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A Brief History of Bankruptcy Law
Ye olde common law
, or at least some variation thereof, existed as far back as the Roman Empire, although modern U.S. bankruptcy law springs from British bankruptcy statutes dating back to the sixteenth century. Bankruptcy was originally more of a sword than a shield, initiated by creditors and often leading to imprisonment for the delinquent debtor. A fresh start it wasn't.
The original thirteen - the United States colonies - adopted similar versions of these laws during pre-Revolutionary times, with some debtor-friendly modifications, such as the allowance of debtors to retain certain exempt assets (although imprisonment often remained an option). True to form, these laws varied from colony to colony, a melange - or mess - of local laws.
Start of a federal system... and growing pains
The framers of the U.S. Constitution attempted to render uniform this patchwork, deputizing Congress in Section 8, Article I "to establish . . . uniform Laws on the subject of bankruptcies throughout the United States." Great in theory, slow-in-coming in practice. In 1800, 1841 and 1867 Congress passed federal bankruptcy laws; in 1803, 1843 and 1878, it promptly changed its mind, repealing each respective act. During these brief windows- 1801 through 1803, 1841 through 1843, and 1867 through 1878 -the United States actually had uniform bankruptcy laws, mostly focusing on liquidation processes. During the other 82 years of the century, a debtor seeking relief turned to the hodgepodge of state insolvency proceedings, including assignments and receiverships, dating back to those colonial laws.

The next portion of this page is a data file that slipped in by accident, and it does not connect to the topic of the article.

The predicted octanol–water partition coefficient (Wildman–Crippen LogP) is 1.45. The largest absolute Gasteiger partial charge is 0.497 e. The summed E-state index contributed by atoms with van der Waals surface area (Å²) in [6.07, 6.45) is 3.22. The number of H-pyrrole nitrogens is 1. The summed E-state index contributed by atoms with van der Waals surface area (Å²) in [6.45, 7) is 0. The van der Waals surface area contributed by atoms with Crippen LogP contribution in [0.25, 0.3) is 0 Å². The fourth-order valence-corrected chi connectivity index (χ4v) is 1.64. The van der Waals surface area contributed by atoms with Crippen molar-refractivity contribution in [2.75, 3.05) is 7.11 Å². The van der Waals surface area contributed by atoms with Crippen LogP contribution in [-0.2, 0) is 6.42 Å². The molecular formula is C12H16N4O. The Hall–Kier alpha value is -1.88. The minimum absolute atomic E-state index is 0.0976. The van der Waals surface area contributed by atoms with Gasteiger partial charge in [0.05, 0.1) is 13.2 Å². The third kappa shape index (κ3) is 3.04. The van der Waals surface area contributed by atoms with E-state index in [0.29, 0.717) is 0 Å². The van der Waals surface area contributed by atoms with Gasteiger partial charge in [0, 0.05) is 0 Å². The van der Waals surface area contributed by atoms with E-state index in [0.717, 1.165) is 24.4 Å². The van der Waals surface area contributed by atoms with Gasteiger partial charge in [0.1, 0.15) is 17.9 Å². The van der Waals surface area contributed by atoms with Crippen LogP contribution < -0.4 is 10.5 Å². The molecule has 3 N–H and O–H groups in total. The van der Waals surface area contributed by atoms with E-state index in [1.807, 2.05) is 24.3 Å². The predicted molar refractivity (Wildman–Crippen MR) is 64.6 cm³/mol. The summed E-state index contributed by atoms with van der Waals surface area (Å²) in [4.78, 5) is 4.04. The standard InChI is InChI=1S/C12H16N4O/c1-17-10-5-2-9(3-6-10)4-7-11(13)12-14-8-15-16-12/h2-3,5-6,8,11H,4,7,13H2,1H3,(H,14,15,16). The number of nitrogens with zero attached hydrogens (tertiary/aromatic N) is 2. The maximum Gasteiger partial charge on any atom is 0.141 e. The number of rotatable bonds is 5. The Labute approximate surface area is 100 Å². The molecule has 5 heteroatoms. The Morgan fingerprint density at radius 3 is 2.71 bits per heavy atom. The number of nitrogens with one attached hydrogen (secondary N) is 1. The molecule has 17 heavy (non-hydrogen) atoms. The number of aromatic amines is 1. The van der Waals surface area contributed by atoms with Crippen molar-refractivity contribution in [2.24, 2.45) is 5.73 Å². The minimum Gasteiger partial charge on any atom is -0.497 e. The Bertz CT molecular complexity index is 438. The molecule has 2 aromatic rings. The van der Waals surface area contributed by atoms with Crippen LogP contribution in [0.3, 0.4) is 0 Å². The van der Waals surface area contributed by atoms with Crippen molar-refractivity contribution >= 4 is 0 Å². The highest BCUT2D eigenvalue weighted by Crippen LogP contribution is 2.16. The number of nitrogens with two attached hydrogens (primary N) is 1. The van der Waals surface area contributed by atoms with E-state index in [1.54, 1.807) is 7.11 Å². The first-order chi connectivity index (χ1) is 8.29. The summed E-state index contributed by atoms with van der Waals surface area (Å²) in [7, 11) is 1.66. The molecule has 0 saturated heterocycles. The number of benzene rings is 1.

But slowly, slowly, the law was evolving, both within each state and with each federal bankruptcy act. The creditors' sword was becoming the debtors' shield; classes of exempted assets were expanded, and most significant, a debtor could see its debts discharged, albeit only with creditor approval. Best of all for debtors, imprisonment (except in cases of fraud or other grievous situations) eventually went the way of shackles and the guillotine, first in several state laws, then in the federal 1841 Act.
Opposition to the then-revolutionary debtor protections led to the quick repeal of the 1841 Act in 1843, and later the 1867 Act in 1878. Nonetheless, the foundations of today's bankruptcy practice
were hammered into place.
One that stuck: the Bankruptcy Act of 1898